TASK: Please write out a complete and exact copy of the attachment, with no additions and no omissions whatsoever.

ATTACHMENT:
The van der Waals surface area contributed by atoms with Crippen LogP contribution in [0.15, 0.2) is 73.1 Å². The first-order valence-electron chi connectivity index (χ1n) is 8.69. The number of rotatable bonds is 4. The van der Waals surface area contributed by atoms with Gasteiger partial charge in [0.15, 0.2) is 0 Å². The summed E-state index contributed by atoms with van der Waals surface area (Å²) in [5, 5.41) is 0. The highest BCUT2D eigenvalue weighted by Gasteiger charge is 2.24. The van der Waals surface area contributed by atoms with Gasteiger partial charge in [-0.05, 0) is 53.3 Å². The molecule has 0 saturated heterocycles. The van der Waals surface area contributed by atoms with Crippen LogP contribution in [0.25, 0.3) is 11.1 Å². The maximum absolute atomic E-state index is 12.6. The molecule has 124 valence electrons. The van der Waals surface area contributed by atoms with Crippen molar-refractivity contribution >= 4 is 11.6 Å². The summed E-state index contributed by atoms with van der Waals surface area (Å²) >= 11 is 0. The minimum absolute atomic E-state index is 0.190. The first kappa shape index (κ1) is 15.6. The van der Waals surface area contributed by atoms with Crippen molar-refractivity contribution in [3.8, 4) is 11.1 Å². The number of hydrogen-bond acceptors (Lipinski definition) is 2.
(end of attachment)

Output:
The van der Waals surface area contributed by atoms with Crippen LogP contribution in [0.15, 0.2) is 73.1 Å². The first-order valence-electron chi connectivity index (χ1n) is 8.69. The number of rotatable bonds is 4. The van der Waals surface area contributed by atoms with Gasteiger partial charge in [0.15, 0.2) is 0 Å². The summed E-state index contributed by atoms with van der Waals surface area (Å²) in [5, 5.41) is 0. The highest BCUT2D eigenvalue weighted by Gasteiger charge is 2.24. The van der Waals surface area contributed by atoms with Gasteiger partial charge in [-0.05, 0) is 53.3 Å². The molecule has 0 saturated heterocycles. The van der Waals surface area contributed by atoms with Crippen LogP contribution in [0.25, 0.3) is 11.1 Å². The maximum absolute atomic E-state index is 12.6. The molecule has 124 valence electrons. The van der Waals surface area contributed by atoms with Crippen molar-refractivity contribution >= 4 is 11.6 Å². The summed E-state index contributed by atoms with van der Waals surface area (Å²) >= 11 is 0. The minimum absolute atomic E-state index is 0.190. The first kappa shape index (κ1) is 15.6. The van der Waals surface area contributed by atoms with Crippen molar-refractivity contribution in [3.8, 4) is 11.1 Å². The number of hydrogen-bond acceptors (Lipinski definition) is 2.